By Curtis Sittenfeld

To characterize Curtis Sittenfeld's new novel, "Sisterland," as an ideal beach read isn't meant as an insult. The author of "American Wife," a fantastic account of a protagonist clearly modeled after Laura Bush who ascends from a small town in Wisconsin to the White House, is a skilled storyteller.

Her new novel isn't as sappy as the jacket description implies. It's the story of identical twins - Kate and Violet - who are raised by an emotionally absent father and a depressed mother and share the gift (or curse) of "senses," or an ability to see people's secrets and events before they happen.

While one sister embraces the gift and uses it to her advantage both socially and financially, the other sister hides it and consciously ignores it.

Sittenfeld delivers a well-told, compelling story about characters so real they settle into your psyche like old friends. It's a novel about growing up, making big choices and living with mistakes and regrets.

It's not perfect - Sittenfeld asks her readers to suspend disbelief more than once and swallow circumstances and situations that seem unlikely to happen in real life - but it's a fast, smooth, guilt-free read.

Kim Curtis, The Associated Press

"Crime of Privilege"

By Walter Walker

How much wealth does it take to be above the law? What rules come with being a member of the privileged class? Those are among the questions posed in Walter Walker's mystery, "Crime of Privilege."

In 1996, a young lawyer named George Becket attended a party thrown by a friend of a friend. He watched two men take advantage of a young woman who was too drunk to stop them. Becket intervened before it got really ugly, and he helped her get into her car. Later, when given the opportunity to tell the truth about the events of that night, he balked. Soon after, the young woman killed herself.

Twelve years later, Becket is working for the district attorney's office. He regrets not speaking out, but the sad truth is that he has his life and job because he kept silent.

Years earlier, a murder occurred at a country club, but no promising suspects emerged. Feeling guilty for not doing the right thing at the party, Becket reluctantly agrees to help the victim's father investigate the crime.

"Crime of Privilege" strives to be a mix of Scott Turow and a family saga, but it's a giant slog. Becket is a bit dull. He's the narrator of the story, and that slows things down to almost a crawl. Too many characters and an obvious finale don't help.

Jeff Ayers, The Associated Press

'Junius and Albert's Adventures in the Confederacy: A Civil War Odyssey'

By Peter Carlson

Among the tens of thousands of books written about the American Civil War, there are dense histories of campaigns, profiles of leaders, compilations of battlefield photos or soldiers' letters home. Then, once in a while, you run across just a really good yarn.

That's what Peter Carlson has written in his nonfiction account of two New York Tribune reporters' unique experience of the war. They witnessed fighting or its aftermath at Shiloh, Antietam and other slaughters. They met Abraham Lincoln more than once. But mostly this is a story about their capture and 19-month imprisonment by Confederates, how they survived and, amazingly, how they plugged into a complex network that risked all to help prisoners escape to seemingly unreachable Union lines.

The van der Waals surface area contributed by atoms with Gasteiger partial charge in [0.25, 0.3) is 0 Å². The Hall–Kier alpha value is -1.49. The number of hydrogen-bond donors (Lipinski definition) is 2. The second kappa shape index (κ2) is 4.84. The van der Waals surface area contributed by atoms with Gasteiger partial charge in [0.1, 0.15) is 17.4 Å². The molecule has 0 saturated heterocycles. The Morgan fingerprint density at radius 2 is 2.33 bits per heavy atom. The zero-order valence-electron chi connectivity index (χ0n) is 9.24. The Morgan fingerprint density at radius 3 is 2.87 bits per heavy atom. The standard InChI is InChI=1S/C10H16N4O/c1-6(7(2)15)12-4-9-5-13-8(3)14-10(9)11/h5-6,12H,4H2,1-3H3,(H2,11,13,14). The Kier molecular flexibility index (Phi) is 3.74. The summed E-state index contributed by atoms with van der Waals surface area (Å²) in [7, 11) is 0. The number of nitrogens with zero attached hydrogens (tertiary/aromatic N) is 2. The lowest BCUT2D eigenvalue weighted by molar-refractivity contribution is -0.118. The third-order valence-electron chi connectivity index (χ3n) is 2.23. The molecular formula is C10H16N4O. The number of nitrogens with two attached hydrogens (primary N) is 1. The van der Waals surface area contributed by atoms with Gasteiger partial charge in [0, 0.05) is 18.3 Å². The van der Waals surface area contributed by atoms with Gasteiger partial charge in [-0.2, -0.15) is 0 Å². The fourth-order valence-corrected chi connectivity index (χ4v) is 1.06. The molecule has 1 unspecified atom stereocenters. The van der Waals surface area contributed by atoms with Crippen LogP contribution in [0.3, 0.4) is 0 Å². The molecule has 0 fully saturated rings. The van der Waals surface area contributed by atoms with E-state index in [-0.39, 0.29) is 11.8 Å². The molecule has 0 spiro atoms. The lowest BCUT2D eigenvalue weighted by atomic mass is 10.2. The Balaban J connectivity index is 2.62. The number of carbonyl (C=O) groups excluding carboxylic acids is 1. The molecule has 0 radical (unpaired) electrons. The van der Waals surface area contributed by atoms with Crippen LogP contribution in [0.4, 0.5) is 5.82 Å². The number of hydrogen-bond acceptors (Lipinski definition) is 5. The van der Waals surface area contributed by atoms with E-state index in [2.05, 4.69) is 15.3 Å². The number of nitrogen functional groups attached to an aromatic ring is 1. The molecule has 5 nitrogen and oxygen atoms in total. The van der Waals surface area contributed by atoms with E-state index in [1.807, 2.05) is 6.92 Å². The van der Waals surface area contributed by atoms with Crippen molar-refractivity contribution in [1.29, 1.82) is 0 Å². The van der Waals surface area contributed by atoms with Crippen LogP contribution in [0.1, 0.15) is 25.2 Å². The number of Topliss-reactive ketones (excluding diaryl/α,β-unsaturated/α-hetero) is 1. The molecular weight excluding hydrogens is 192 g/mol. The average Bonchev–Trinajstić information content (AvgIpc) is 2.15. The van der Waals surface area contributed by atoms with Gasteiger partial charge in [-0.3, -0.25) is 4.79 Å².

At the heart of this buddy story are two distinctive characters, close friends who sometimes infuriate and often help each other - even nursing each other through life-threatening illness - while seeking out news by very different methods and writing it in sharply contrasting styles. Carlson portrays their relationship and the wild ride of their wartime experience with emotional depth and often with humor.

Describing the "self-conscious romantic" Junius Browne's fateful decision to change careers from banking, Carlson writes that he chose "a trade that has traditionally served as a refuge for the skeptical, the curious, the opinionated, the semi-adventurous, the quasi-literary and the vaguely talented - journalism."

Browne comes off as a bit of a dilettante, classically educated and always ready with a bon mot but not necessarily ready to meet deadlines. Although he produces some dispatches that rightly make his reputation in New York, we also see him missing one major battle altogether and concocting a detailed but largely fictional account.

As a journalist, Albert Richardson is Browne's opposite: tireless in his reporting, gifted and comfortable as an interviewer, and elegantly spare in his writing.

In the end, each produces a best-selling book about their shared ordeal, and Carlson mines these rich veins and many others to chronicle the two men's lives and the trials they get through.

For a time, they make the best of their prison experience, bribing guards for privileges and food, but as the war grinds the Confederacy down, conditions worsen drastically and they volunteer to help the exhausted prison medical staff keep sick, starving prisoners alive.

As they prepare an escape plan that will finally succeed, Richardson uses free moments during work in the hospital to copy names of prisoners who died there, compiling a list of 1,200 names that he will smuggle out, publish and eventually share in personal correspondence with their families.

Use in the title of "Adventures" suggests a frivolousness that does not fit this book.

The author has produced a work that entertains as well as educates and lets readers see the endlessly chronicled Civil War through a truly fresh lens.

Christopher Sullivan, The Associated Press